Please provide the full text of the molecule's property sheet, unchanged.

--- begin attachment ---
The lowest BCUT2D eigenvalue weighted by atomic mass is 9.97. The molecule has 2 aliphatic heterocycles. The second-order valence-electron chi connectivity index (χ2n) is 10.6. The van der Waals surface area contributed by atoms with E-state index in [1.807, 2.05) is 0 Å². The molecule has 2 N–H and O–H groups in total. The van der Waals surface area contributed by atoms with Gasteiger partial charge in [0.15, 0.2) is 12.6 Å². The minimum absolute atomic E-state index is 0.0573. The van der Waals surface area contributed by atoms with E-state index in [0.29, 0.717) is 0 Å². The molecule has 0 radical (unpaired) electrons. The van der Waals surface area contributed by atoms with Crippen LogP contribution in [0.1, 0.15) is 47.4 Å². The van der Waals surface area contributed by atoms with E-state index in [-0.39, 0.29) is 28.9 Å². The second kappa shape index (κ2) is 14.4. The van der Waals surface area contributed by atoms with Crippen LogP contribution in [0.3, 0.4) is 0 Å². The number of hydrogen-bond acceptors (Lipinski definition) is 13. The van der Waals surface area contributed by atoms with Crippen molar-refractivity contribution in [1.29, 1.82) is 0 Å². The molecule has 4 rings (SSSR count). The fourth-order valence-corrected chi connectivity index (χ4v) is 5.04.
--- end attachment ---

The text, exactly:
The lowest BCUT2D eigenvalue weighted by atomic mass is 9.97. The molecule has 2 aliphatic heterocycles. The second-order valence-electron chi connectivity index (χ2n) is 10.6. The van der Waals surface area contributed by atoms with E-state index in [1.807, 2.05) is 0 Å². The molecule has 2 N–H and O–H groups in total. The van der Waals surface area contributed by atoms with Gasteiger partial charge in [0.15, 0.2) is 12.6 Å². The minimum absolute atomic E-state index is 0.0573. The van der Waals surface area contributed by atoms with E-state index in [0.29, 0.717) is 0 Å². The molecule has 0 radical (unpaired) electrons. The van der Waals surface area contributed by atoms with Crippen LogP contribution in [0.1, 0.15) is 47.4 Å². The van der Waals surface area contributed by atoms with E-state index in [-0.39, 0.29) is 28.9 Å². The second kappa shape index (κ2) is 14.4. The van der Waals surface area contributed by atoms with Crippen LogP contribution in [0.3, 0.4) is 0 Å². The number of hydrogen-bond acceptors (Lipinski definition) is 13. The van der Waals surface area contributed by atoms with Crippen molar-refractivity contribution in [1.29, 1.82) is 0 Å². The molecule has 4 rings (SSSR count). The fourth-order valence-corrected chi connectivity index (χ4v) is 5.04.